- Written by Kris Deering
- Published on 22 February 2008
Without a doubt the biggest complaint that I’ve had from most HD players has been the overall usability and sluggish designs. Whether it is the sluggish power-on times, miserable load times, or tedius Java implementation, the Blu-ray players I’ve tested so far are definitely a step back in terms of operation and speed compared to the SD DVD players we’re used to working with. I think this is the area that manufacturers and software providers should take a big look at if they want the high def format to progress in the market. Consumers transitioning from DVD to Blu-ray are probably expecting next generation performance and speed, not slower operation and ridiculous load times for their new discs.
Luckily, Panasonic seems to have addressed this with their new design and delivers the fastest stand alone Blu-ray player to date that is nearly as fast as the Playstation 3 with navigation and disc loading.
The BD30 takes roughly 20-25 seconds to power on. Once the player is on, disc loading takes only a few seconds. This is a big step up from the designs I’ve reviewed recently, with some taking nearly twice as long. General navigation of disc features and menus is not quite as fast as the Playstation 3, but close. This includes some of the more difficult advanced profile Blu-ray discs with Java based features such as Cars, Close Encounters of the Third Kind, and Fantastic Four: Rise of the Silver Surfer. These discs have been notoriously bad with the recent players I’ve tested. For example I recently had the opportunity to review the new Pioneer Elite BDP-95FD, which costs nearly twice as much as the BD30. When I loaded the new (and outstanding) release of Close Encounters of the Third Kind it took over two minutes just to get to the discs menus. It went through two different types of loading screens as well.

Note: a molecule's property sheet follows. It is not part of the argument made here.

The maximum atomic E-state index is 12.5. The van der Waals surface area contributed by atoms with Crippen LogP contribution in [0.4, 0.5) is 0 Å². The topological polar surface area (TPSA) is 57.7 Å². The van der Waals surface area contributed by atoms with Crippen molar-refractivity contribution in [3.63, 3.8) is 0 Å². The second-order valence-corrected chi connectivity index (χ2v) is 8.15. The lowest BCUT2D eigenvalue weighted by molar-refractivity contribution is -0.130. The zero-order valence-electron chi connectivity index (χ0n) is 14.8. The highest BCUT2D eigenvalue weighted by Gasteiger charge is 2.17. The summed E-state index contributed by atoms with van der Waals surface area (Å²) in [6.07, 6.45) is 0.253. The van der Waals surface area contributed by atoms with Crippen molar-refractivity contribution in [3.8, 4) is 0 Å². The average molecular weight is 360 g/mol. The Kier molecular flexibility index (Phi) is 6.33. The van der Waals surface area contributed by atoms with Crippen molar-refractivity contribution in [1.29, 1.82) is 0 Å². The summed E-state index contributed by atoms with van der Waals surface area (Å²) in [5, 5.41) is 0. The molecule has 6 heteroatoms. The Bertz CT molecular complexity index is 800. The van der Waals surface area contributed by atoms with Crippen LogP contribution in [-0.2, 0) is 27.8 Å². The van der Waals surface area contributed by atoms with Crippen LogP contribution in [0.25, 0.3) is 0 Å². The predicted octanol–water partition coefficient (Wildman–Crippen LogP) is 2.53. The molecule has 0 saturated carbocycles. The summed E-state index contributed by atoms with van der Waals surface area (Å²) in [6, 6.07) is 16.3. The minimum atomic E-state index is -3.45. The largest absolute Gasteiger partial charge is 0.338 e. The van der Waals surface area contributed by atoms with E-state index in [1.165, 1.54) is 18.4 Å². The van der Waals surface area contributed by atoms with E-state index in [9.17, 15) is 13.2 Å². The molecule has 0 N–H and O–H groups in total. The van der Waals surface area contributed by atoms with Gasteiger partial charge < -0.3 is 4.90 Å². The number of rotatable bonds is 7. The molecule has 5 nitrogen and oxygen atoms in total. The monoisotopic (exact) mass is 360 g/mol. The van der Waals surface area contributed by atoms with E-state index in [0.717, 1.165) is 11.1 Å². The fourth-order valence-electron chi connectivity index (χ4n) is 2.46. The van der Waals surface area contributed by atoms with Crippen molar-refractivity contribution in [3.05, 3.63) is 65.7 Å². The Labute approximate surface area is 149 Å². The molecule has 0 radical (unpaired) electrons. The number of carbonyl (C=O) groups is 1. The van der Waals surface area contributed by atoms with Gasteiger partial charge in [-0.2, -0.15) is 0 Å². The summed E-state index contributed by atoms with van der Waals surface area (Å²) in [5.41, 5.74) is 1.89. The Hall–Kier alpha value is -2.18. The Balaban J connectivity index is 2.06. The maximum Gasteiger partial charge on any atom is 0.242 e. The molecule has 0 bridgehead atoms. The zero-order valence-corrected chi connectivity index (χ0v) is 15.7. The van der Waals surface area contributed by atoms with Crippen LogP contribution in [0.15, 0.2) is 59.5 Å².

The BD30 was almost the opposite. It never even went into the first loading menu and was half way done with the second loading menu when it appeared on screen and finished up in just a few seconds. The BD30 loaded this same disc in less than a fourth of the time of the 95FD. I saw similar performance with all of the other discs. In fact, the only discs I thought the BD30 was a bit sluggish on were Ratatouille (which is even a tad slow on the PS3) and Superbad. While this level of operability could still be improved upon, it currently represents the best performance from a stand alone Blu-ray player to date and far more in line with what consumers would probably expect as they transition from standard DVD players.
While I was impressed with BD30 operability overall, I was blown away with video and audio performance. During this review, I mated the BD30 with the new Onkyo Pro 885 Surround Sound Processor to take advantage of the advanced audio bitstream support and the Marantz VP15S1 1080p DLP projector. This player truly leaves little to be desired in terms of Blu-ray software playback.